The defendant argues that because the plaintiff failed to file an administrative claim within the two-year FTCA limitations period, a fact the plaintiff admits, Pl.'s Opp'n at 1, the court lacks jurisdiction to adjudicate the plaintiff's claims, Defs.' Mot. at 6. Given the disparity between the three-year District of Columbia statute of limitations for personal injury actions and the FTCA's two-year statute of limitations, the plaintiff argues that he could not be sure with which statute he should comply until he received the Westfall Certification on May 5, 2010.

Pl.'s Opp'n at 3-4. Accordingly, the plaintiff contends that the FTCA statute of limitations should be tolled because he filed his complaint prior to the expiration of District of Columbia's personal injury statute of limitations, having not yet received the Westfall Certification confirming that Walker was acting within the scope of his employment. Id.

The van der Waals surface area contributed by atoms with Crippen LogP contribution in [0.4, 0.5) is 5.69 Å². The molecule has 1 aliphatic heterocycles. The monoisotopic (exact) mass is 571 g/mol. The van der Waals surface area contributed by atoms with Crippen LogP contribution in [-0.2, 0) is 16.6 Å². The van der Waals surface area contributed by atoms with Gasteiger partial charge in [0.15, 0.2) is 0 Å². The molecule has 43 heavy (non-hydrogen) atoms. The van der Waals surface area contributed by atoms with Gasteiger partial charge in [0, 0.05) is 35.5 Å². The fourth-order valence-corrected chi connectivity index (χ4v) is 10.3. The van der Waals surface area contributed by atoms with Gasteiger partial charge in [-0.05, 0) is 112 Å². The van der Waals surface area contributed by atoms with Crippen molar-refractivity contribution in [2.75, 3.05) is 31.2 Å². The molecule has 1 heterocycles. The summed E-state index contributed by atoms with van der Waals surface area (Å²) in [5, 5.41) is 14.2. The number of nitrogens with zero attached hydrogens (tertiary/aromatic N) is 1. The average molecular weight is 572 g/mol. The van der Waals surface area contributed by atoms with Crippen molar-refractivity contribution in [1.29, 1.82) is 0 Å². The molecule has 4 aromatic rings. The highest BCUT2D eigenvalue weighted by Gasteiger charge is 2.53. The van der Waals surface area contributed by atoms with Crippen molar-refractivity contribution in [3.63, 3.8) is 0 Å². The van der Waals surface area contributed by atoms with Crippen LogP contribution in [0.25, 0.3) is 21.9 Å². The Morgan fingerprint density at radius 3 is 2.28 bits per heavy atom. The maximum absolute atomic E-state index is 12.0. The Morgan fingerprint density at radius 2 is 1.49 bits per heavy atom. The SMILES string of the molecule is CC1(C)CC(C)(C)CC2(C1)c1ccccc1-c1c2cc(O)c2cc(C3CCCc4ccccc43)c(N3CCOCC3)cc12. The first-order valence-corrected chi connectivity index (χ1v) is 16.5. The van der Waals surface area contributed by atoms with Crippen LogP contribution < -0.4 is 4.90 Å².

The FTCA's statute of limitations provides that a tort claim against the United States is barred unless presented in writing to the appropriate federal agency within two years after the claim accrues. 28 U.S.C. § 2401(b). A plaintiff seeking equitable tolling of the two-year statute of limitations must generally demonstrate that he has pursued his rights diligently, or that that some extraordinary circumstance stood in his way. Pace v. DiGuglielmo, 544 U.S. 408, 417 (2005). Equitable tolling has not typically been extended in cases in which plaintiffs sought to excuse late filings while failing to exercise due diligence in preserving their legal rights. Id. (citing Baldwin Cnty. Welcome Ctr. v. Brown, 466 U.S. 147, 151 (1984)). Where no fraudulent concealment or similar extraordinary circumstance exists, a plaintiff's failure to exercise due diligence in discovering the material facts underlying the cause of action is fatal to those claims. U.S. ex rel. Miller v. Bill Harbert Int'l Const., 505 F. Supp. 2d 1, 8 (citing Baldwin, 466 U.S. at 151). For a claim of attorney misconduct to qualify as an extraordinary circumstance meriting equitable tolling, more than a "garden variety" claim of excusable neglect must be demonstrated. Iriwn v. Dep't of Veterans Affairs, 498 U.S. 89, 96 (1990); see also Downs v. McNeil, 520 F.3d 1311, 1325 (11th Cir. 2008) (observing that the decision as to whether equitable tolling is warranted should based on facts, not mere allegations).